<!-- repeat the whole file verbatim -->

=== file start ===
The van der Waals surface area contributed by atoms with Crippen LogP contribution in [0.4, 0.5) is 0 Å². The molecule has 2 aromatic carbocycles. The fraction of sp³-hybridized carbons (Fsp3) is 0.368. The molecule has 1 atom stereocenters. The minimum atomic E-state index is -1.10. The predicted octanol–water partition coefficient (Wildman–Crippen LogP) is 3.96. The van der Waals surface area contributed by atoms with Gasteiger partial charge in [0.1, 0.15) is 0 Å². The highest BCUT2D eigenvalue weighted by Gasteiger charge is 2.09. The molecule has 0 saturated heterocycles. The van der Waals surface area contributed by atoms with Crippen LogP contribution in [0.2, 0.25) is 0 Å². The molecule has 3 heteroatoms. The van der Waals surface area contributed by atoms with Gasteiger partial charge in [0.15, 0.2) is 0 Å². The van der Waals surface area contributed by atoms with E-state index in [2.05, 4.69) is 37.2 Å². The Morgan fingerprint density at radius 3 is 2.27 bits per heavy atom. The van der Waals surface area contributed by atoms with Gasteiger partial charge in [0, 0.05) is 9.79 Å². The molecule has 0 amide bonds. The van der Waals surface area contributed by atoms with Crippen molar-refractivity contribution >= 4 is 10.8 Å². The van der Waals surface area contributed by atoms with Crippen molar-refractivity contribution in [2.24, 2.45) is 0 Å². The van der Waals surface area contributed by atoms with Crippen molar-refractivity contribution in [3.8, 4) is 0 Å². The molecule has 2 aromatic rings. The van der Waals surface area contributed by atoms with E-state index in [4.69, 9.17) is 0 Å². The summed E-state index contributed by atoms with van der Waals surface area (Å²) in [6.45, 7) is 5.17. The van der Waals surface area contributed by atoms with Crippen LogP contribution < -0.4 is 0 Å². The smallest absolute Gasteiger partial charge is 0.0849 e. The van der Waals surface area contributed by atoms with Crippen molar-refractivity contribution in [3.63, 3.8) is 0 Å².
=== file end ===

The van der Waals surface area contributed by atoms with Crippen LogP contribution in [0.4, 0.5) is 0 Å². The molecule has 2 aromatic carbocycles. The fraction of sp³-hybridized carbons (Fsp3) is 0.368. The molecule has 1 atom stereocenters. The minimum atomic E-state index is -1.10. The predicted octanol–water partition coefficient (Wildman–Crippen LogP) is 3.96. The van der Waals surface area contributed by atoms with Gasteiger partial charge in [0.1, 0.15) is 0 Å². The highest BCUT2D eigenvalue weighted by Gasteiger charge is 2.09. The molecule has 0 saturated heterocycles. The van der Waals surface area contributed by atoms with Crippen LogP contribution in [0.2, 0.25) is 0 Å². The molecule has 3 heteroatoms. The van der Waals surface area contributed by atoms with Gasteiger partial charge in [0.15, 0.2) is 0 Å². The van der Waals surface area contributed by atoms with E-state index in [2.05, 4.69) is 37.2 Å². The Morgan fingerprint density at radius 3 is 2.27 bits per heavy atom. The van der Waals surface area contributed by atoms with Gasteiger partial charge in [0, 0.05) is 9.79 Å². The molecule has 0 amide bonds. The van der Waals surface area contributed by atoms with Crippen molar-refractivity contribution >= 4 is 10.8 Å². The van der Waals surface area contributed by atoms with Crippen molar-refractivity contribution in [2.24, 2.45) is 0 Å². The van der Waals surface area contributed by atoms with Crippen molar-refractivity contribution in [3.8, 4) is 0 Å². The molecule has 2 aromatic rings. The van der Waals surface area contributed by atoms with E-state index in [4.69, 9.17) is 0 Å². The summed E-state index contributed by atoms with van der Waals surface area (Å²) in [6.45, 7) is 5.17. The van der Waals surface area contributed by atoms with Crippen LogP contribution < -0.4 is 0 Å². The smallest absolute Gasteiger partial charge is 0.0849 e. The van der Waals surface area contributed by atoms with Crippen molar-refractivity contribution in [3.63, 3.8) is 0 Å².